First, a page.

The New York Times reported that the cancellation had happened because some Chevy dealerships did not want to be associated (may require subscription) with the mileage rollback.

You would never have known that from the video, which featured executives of auto lobby groups shaking hands with Pruitt. None of them took questions. The actual announcement of the decision had happened the day before.

This “announcement” was just optics. But the optics were important as a distraction from what was really going on — not just disunity in the auto industry over the dismantling of a rule they had previously agreed to, but the multi-pronged scandal over Pruitt’s ethics.

The next day, April 4, Pruitt went on a scandal-related media tour, giving a round of interviews that two press accounts (one by Greenwire (subscription required), “Pruitt taps conservative news outlets to assail his critics,” and one by Media Matters, “As pressure over his scandals builds, Scott Pruitt blacklists reporters from EPA announcement”) implied that Pruitt had turned to friendly media to defend against the scandal.

The interviews were with Fox, the Heritage Foundation’s Daily Signal, and the Washington Examiner. All are right-leaning or pro-industry. While the Examiner does publish some straight news, the paper is conservative, and interviewer Paul Bedard is an EPA defender. And, despite Fox’s right-wing proclivities, the interview by Ed Henry was surprisingly tough. So tough, in fact, that most Fox shows did not mention it.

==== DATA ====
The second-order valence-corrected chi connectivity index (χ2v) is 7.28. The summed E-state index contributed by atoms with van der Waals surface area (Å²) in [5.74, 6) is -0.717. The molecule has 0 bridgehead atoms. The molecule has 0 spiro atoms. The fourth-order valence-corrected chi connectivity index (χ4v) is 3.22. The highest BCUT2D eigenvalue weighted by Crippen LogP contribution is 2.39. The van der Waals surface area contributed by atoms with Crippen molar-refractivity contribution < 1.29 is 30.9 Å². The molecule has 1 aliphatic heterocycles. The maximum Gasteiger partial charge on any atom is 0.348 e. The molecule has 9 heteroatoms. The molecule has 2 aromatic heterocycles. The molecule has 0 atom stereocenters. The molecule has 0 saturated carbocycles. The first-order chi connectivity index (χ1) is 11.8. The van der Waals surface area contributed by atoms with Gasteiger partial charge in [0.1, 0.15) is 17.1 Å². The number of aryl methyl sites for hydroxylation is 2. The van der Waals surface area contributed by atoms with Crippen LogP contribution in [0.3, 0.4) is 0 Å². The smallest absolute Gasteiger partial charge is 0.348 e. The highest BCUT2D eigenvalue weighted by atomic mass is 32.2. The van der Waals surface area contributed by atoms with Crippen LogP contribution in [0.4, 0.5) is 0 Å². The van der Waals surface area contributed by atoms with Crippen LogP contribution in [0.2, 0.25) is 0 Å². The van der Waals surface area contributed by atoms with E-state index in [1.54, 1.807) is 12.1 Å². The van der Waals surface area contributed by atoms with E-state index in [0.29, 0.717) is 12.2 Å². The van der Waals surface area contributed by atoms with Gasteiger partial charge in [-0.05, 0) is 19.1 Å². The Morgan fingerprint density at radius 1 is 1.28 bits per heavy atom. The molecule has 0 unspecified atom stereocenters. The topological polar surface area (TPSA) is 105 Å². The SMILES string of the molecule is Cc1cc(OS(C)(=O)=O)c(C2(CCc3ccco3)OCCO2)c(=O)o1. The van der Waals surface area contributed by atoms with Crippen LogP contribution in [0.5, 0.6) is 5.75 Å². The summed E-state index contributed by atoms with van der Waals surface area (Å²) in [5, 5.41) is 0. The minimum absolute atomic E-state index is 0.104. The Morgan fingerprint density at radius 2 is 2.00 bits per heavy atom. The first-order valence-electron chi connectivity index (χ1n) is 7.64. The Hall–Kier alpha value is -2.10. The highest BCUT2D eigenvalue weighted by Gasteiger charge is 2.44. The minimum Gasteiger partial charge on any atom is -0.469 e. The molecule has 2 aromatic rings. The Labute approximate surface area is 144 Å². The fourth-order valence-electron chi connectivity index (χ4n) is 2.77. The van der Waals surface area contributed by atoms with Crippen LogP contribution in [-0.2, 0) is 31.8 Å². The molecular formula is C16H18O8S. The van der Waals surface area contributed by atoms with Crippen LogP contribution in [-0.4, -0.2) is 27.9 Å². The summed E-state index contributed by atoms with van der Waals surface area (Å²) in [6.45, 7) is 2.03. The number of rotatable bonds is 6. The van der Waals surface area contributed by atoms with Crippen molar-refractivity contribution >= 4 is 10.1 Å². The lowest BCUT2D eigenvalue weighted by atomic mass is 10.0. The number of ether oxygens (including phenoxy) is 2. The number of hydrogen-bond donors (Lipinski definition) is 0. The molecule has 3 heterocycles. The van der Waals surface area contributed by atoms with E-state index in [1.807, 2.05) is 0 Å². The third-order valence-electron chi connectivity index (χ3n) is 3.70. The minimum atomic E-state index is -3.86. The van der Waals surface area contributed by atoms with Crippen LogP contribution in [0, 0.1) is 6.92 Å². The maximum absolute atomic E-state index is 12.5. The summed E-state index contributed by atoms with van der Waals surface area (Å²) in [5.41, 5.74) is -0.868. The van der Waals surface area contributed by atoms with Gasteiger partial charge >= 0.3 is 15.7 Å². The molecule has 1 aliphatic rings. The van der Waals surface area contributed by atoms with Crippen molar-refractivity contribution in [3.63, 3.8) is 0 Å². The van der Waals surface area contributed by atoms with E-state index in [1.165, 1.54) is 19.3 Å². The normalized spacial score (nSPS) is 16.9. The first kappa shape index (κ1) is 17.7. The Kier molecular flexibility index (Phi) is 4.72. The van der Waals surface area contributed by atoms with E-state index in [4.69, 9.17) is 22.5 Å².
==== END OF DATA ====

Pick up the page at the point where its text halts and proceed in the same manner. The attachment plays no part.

Patterns at EPA around press prompt SEJ letter

There seem to be some clear patterns:

  • Of Pruitt’s EPA press operation favoring friendly and pro-industry outlets while shunning mainstream media and others who might ask challenging questions.
  • Of limiting press access.
  • Of nonexistent, incomplete or selective release of advisories and press releases.
  • Of manufacturing photo-ops and PR gimmicks aimed at making Pruitt look good.
  • And of attacking news media who raise questions or do critical stories.

April 3 was the same day the Society of Environmental Journalists sent a letter to EPA spokesperson Liz Bowman complaining that EPA’s press office was making agency information inaccessible.

That letter responded to an incident in which an EPA press officer had refused to answer questions about Pruitt’s proposed “secret science” rules, referring reporters to an interview in the right-wing Daily Caller.

Many publications, including the WatchDog, have documented these patterns over the past year. Media Matters has summed them up effectively (more here).